"Just as the royal frontier fortress has a gate-keeper — wise, experienced, intelligent — to keep out those he doesn't know and to let in those he does, for the protection of those within and to ward off those without; in the same way a disciple of the noble ones is mindful, highly meticulous, remembering & able to call to mind even things that were done & said long ago. With mindfulness as his gate-keeper...

Therefore in right mindfulness we are being ardent with right effort and alert (with clear comprehension) on the workings of the mind and skillfully removing roots of unwholesomeness. One simile Buddha gave on this was "like a skilled carpenter removing a rusty nail". Therefore there is a certain element of wisdom that has to be in place in the form of right view for right mindfulness. According to the generic definitions of mindfulness stated above, you accept every thought that arises with openness, non-judgmentally. The danger here is you allow any thought that may arise. These could be skillful thoughts or unskillful thoughts such as greed, anger, etc. So we may end up with wrong mindfulness in the wrong path leading to adverse results that may even harm us. Skillful thoughts belong to right intention in the noble eightfold path. Buddha also taught us the importance of abandoning wrong intention (unskillful thoughts) and cultivating the right intention (skillful thoughts) in a sutta based on the two kinds of thoughts.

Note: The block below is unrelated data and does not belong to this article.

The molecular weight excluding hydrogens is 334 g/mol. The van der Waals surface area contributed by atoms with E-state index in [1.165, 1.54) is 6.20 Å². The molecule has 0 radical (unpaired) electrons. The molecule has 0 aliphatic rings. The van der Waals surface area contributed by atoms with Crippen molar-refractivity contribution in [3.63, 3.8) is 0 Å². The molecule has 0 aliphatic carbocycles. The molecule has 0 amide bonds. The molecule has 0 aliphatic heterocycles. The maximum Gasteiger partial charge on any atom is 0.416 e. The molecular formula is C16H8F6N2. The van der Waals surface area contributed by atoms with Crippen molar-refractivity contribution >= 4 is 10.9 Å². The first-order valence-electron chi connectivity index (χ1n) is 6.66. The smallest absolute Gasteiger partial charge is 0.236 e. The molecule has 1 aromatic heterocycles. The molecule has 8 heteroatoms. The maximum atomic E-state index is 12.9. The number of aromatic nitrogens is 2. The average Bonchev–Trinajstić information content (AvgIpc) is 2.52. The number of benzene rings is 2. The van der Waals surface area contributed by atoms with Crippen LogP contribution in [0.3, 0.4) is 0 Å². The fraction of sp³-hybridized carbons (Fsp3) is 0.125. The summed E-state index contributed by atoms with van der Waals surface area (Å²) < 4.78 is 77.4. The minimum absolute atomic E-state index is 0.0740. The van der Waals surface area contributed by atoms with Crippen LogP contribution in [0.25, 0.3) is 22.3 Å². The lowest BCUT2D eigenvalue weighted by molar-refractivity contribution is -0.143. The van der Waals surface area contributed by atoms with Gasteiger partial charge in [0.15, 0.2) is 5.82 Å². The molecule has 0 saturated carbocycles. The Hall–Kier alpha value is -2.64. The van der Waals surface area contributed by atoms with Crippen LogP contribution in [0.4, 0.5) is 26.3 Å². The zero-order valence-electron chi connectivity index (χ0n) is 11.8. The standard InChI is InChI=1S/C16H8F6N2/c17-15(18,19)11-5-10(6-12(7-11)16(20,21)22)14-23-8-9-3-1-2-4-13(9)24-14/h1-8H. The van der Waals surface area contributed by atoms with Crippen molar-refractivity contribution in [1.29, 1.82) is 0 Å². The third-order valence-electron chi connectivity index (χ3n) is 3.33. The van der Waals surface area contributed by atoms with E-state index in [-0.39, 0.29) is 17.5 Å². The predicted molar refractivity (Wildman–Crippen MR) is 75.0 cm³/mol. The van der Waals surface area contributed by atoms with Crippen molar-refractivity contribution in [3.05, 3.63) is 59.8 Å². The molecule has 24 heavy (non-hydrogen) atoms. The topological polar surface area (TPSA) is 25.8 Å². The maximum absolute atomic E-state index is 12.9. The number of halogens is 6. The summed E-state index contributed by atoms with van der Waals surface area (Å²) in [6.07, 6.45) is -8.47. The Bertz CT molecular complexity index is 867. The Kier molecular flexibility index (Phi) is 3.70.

According to Thanissaro Bhikkhu* "Buddha himself defined sati as the ability to remember, illustrating its function in meditation practice with The Four Satipatthanas (The four foundations of mindfulness/ frames of reference), or establishings of mindfulness.